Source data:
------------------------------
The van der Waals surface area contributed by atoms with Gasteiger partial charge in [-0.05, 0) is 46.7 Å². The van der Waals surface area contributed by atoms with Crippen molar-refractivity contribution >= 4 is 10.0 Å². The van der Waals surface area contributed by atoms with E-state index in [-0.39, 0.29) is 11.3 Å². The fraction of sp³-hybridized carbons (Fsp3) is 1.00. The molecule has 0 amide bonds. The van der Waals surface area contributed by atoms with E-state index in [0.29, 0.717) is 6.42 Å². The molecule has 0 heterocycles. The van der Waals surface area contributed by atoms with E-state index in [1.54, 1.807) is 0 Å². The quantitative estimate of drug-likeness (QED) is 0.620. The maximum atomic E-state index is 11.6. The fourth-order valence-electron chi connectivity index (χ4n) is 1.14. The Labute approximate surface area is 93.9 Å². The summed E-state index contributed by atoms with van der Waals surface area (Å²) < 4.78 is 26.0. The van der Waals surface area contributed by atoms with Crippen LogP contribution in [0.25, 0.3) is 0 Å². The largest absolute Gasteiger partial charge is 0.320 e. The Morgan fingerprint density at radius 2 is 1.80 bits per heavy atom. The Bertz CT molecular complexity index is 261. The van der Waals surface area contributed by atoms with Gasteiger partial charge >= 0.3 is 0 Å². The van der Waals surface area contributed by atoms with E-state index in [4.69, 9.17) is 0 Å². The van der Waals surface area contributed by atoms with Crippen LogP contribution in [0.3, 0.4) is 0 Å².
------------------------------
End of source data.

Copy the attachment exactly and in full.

The van der Waals surface area contributed by atoms with Gasteiger partial charge in [-0.05, 0) is 46.7 Å². The van der Waals surface area contributed by atoms with Crippen molar-refractivity contribution >= 4 is 10.0 Å². The van der Waals surface area contributed by atoms with E-state index in [-0.39, 0.29) is 11.3 Å². The fraction of sp³-hybridized carbons (Fsp3) is 1.00. The molecule has 0 amide bonds. The van der Waals surface area contributed by atoms with E-state index in [0.29, 0.717) is 6.42 Å². The molecule has 0 heterocycles. The van der Waals surface area contributed by atoms with E-state index in [1.54, 1.807) is 0 Å². The quantitative estimate of drug-likeness (QED) is 0.620. The maximum atomic E-state index is 11.6. The fourth-order valence-electron chi connectivity index (χ4n) is 1.14. The Labute approximate surface area is 93.9 Å². The summed E-state index contributed by atoms with van der Waals surface area (Å²) < 4.78 is 26.0. The van der Waals surface area contributed by atoms with Crippen LogP contribution in [0.25, 0.3) is 0 Å². The largest absolute Gasteiger partial charge is 0.320 e. The Morgan fingerprint density at radius 2 is 1.80 bits per heavy atom. The Bertz CT molecular complexity index is 261. The van der Waals surface area contributed by atoms with Gasteiger partial charge >= 0.3 is 0 Å². The van der Waals surface area contributed by atoms with E-state index in [4.69, 9.17) is 0 Å². The van der Waals surface area contributed by atoms with Crippen LogP contribution in [0.3, 0.4) is 0 Å².